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11. - 13. July 2003   
Staatsbank Französische Strasse 35, Berlin-Mitte

with Boris Baltschun (electronics), Alessandro Bosetti (soprano sax), Axel Dörner (trumpet), Fernanda Farah (voice), Henrik Kairies (voice), Jo Stone (voice), Michael Hirsch (voice) Robin Hayward (tuba)

by Steffi Weismann and Christian Kesten (artistic directors)
Christian Kesten (composition), Steffi Weismann (stage/video)
Gunnar Brandt (sound), Dorothee Scheiffarth (costumes), Rainer Grönhagen (lightdesign) Sabine Spillecke (production)

Duration: about 80 minutes
made possible by generous support from Hauptstadtkulturfonds
a co-production of staatsbankberlin and Fernwärme


Daily communication often begins or ends with a comment upon the weather. Reflecting a need to confirm personal perceptions, these verbal articulations form a basis for this work's musical and visual dialogues by playing with words and meanings, even turning them into abstract forms.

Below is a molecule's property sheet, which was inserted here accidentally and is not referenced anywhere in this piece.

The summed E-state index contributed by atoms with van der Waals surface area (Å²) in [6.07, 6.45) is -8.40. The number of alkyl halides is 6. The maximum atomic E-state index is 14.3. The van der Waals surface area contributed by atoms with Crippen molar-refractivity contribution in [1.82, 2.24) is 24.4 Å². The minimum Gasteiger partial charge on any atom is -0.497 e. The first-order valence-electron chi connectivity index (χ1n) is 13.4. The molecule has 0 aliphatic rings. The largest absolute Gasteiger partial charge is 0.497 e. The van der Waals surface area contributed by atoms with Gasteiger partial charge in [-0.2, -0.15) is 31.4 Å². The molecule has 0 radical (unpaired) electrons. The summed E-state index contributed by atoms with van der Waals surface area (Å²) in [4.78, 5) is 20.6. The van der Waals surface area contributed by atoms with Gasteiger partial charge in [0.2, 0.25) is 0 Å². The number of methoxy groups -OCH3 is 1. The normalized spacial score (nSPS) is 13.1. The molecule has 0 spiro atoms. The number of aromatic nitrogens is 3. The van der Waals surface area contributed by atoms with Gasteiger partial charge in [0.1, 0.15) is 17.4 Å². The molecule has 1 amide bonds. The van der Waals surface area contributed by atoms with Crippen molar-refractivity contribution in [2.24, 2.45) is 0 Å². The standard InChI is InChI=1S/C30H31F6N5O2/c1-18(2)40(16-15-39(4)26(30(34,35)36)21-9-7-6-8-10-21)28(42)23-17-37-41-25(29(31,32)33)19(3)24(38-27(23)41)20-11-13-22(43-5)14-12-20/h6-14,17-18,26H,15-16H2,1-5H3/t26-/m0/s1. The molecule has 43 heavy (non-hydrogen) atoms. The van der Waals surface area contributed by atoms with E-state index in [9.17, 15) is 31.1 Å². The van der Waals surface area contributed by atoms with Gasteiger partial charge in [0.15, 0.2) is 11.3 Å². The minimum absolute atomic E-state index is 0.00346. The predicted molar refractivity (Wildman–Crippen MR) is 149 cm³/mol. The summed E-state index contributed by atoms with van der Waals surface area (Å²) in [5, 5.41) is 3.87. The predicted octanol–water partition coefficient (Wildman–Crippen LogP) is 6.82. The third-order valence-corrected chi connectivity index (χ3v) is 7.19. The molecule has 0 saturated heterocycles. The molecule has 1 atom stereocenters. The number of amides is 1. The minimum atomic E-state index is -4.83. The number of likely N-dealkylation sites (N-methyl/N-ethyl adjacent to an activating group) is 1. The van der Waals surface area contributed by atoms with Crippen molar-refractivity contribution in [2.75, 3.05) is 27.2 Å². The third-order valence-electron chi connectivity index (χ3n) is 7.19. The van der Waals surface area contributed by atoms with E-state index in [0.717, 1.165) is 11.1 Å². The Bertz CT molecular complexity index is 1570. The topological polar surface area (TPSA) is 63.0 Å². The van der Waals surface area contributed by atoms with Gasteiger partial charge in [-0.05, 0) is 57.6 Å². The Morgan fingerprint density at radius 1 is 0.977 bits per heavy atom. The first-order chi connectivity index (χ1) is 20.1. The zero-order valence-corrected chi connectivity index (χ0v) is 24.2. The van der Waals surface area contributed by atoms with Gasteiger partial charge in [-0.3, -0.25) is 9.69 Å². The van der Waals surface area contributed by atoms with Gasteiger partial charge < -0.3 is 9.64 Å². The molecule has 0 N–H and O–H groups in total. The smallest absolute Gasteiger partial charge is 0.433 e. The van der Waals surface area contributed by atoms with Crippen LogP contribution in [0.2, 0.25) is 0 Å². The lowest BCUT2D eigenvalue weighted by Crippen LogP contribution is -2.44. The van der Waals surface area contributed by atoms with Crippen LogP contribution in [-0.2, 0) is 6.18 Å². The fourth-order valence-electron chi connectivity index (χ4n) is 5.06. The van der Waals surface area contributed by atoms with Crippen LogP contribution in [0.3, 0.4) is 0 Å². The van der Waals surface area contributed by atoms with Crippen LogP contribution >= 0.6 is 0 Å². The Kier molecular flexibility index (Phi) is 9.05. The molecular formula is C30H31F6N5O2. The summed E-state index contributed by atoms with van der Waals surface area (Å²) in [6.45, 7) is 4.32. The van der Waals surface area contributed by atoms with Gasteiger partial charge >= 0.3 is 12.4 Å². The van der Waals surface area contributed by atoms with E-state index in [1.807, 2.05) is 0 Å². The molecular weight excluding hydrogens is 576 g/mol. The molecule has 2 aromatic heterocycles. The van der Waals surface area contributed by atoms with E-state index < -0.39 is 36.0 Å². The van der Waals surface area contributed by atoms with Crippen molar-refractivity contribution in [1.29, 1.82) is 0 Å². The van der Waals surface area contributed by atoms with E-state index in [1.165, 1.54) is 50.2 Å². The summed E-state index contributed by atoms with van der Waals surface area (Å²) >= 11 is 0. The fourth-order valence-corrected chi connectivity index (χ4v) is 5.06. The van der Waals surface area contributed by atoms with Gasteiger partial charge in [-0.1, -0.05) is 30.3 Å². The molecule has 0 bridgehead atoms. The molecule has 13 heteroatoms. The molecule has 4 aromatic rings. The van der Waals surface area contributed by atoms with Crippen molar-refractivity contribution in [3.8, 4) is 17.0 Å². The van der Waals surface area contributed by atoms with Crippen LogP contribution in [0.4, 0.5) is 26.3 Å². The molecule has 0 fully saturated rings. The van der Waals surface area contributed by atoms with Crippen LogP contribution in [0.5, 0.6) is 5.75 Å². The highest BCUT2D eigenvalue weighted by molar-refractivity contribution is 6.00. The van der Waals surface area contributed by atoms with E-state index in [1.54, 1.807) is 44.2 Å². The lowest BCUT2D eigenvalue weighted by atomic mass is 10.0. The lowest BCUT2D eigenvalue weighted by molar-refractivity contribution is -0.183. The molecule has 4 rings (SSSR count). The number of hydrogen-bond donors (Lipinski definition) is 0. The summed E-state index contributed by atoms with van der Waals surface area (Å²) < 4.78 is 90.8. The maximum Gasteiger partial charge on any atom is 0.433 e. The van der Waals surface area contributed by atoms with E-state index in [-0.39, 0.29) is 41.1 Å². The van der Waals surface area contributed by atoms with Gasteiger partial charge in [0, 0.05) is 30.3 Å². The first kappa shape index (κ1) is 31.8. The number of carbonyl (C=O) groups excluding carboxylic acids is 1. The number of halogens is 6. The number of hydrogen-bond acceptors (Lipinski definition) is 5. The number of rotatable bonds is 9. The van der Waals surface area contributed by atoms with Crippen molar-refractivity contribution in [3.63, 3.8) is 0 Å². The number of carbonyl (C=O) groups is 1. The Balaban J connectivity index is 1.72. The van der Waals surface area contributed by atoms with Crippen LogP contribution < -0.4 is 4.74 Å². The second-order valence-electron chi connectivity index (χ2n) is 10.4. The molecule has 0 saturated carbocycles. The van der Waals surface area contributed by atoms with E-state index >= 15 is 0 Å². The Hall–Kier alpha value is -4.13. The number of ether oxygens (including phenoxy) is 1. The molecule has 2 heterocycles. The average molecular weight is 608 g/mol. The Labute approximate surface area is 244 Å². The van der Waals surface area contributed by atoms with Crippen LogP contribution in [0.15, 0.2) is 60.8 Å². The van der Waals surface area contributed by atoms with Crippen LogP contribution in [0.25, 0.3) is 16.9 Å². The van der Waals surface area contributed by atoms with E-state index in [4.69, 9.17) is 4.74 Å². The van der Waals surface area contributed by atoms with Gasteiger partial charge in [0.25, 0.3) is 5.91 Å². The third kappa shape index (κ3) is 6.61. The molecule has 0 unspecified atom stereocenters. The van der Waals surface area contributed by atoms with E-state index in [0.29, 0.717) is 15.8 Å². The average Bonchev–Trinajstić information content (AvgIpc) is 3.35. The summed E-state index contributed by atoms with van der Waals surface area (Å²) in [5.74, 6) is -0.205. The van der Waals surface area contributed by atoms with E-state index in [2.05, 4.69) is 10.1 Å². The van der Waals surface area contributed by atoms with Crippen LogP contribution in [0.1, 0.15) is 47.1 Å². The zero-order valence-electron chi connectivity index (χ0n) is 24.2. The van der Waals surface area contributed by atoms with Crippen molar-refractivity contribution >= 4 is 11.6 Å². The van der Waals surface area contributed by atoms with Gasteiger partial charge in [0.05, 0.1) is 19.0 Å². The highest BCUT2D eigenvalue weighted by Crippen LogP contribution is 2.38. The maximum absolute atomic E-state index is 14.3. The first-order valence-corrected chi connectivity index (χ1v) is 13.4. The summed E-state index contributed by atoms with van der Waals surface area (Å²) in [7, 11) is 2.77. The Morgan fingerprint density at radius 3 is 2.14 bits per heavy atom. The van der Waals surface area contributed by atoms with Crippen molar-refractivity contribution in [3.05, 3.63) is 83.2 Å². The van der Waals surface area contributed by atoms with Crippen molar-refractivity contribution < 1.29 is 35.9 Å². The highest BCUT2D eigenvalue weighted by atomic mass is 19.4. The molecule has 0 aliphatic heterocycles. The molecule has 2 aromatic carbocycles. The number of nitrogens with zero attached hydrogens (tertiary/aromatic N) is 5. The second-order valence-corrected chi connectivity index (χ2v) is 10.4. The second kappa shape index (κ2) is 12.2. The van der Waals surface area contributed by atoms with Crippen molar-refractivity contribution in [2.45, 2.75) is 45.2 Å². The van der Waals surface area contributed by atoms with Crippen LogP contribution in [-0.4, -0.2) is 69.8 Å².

Steffi Weismann created a small glass house for yes it's suddenly getting warmer. Inside, the weather can be artificially created and communicated to the audience's space outside via video projection and audio amplification. Seven musicians/performers move, speak, and play inside and outside of the cabin as the piece constantly changes - like the weather - from simple to complex structures, continually creating new references to what we see, hear, feel, and think.

Christian Kesten's "open score" provides rules to begin the performer's process of actively interpreting its material. This includes graphic musical notation that are actual weather diagrams and a composed text that hovers between sound poetry and small talk. This text was based upon a recorded group discussion about the possible technological ways to influence the weather. The talk was mixed lingual - in German, English and Portuguese - reflecting the internationality of the ensemble and it's ways to communicate.